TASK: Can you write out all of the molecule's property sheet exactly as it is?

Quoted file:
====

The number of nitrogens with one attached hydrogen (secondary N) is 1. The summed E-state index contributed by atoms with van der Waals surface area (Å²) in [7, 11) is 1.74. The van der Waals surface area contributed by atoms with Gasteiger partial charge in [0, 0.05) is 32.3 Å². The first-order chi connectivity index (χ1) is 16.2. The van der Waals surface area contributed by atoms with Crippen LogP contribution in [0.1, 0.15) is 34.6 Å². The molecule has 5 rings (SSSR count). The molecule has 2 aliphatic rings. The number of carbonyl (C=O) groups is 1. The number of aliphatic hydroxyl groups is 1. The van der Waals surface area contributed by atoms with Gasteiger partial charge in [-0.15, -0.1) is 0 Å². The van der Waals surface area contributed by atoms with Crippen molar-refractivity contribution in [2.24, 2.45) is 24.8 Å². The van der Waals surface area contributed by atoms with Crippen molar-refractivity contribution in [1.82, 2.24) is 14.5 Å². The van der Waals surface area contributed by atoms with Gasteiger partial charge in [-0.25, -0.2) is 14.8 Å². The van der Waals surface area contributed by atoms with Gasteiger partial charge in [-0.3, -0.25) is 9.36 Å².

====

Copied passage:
The number of nitrogens with one attached hydrogen (secondary N) is 1. The summed E-state index contributed by atoms with van der Waals surface area (Å²) in [7, 11) is 1.74. The van der Waals surface area contributed by atoms with Gasteiger partial charge in [0, 0.05) is 32.3 Å². The first-order chi connectivity index (χ1) is 16.2. The van der Waals surface area contributed by atoms with Crippen LogP contribution in [0.1, 0.15) is 34.6 Å². The molecule has 5 rings (SSSR count). The molecule has 2 aliphatic rings. The number of carbonyl (C=O) groups is 1. The number of aliphatic hydroxyl groups is 1. The van der Waals surface area contributed by atoms with Gasteiger partial charge in [-0.15, -0.1) is 0 Å². The van der Waals surface area contributed by atoms with Crippen molar-refractivity contribution in [2.24, 2.45) is 24.8 Å². The van der Waals surface area contributed by atoms with Crippen molar-refractivity contribution in [1.82, 2.24) is 14.5 Å². The van der Waals surface area contributed by atoms with Gasteiger partial charge in [-0.25, -0.2) is 14.8 Å². The van der Waals surface area contributed by atoms with Gasteiger partial charge in [-0.3, -0.25) is 9.36 Å².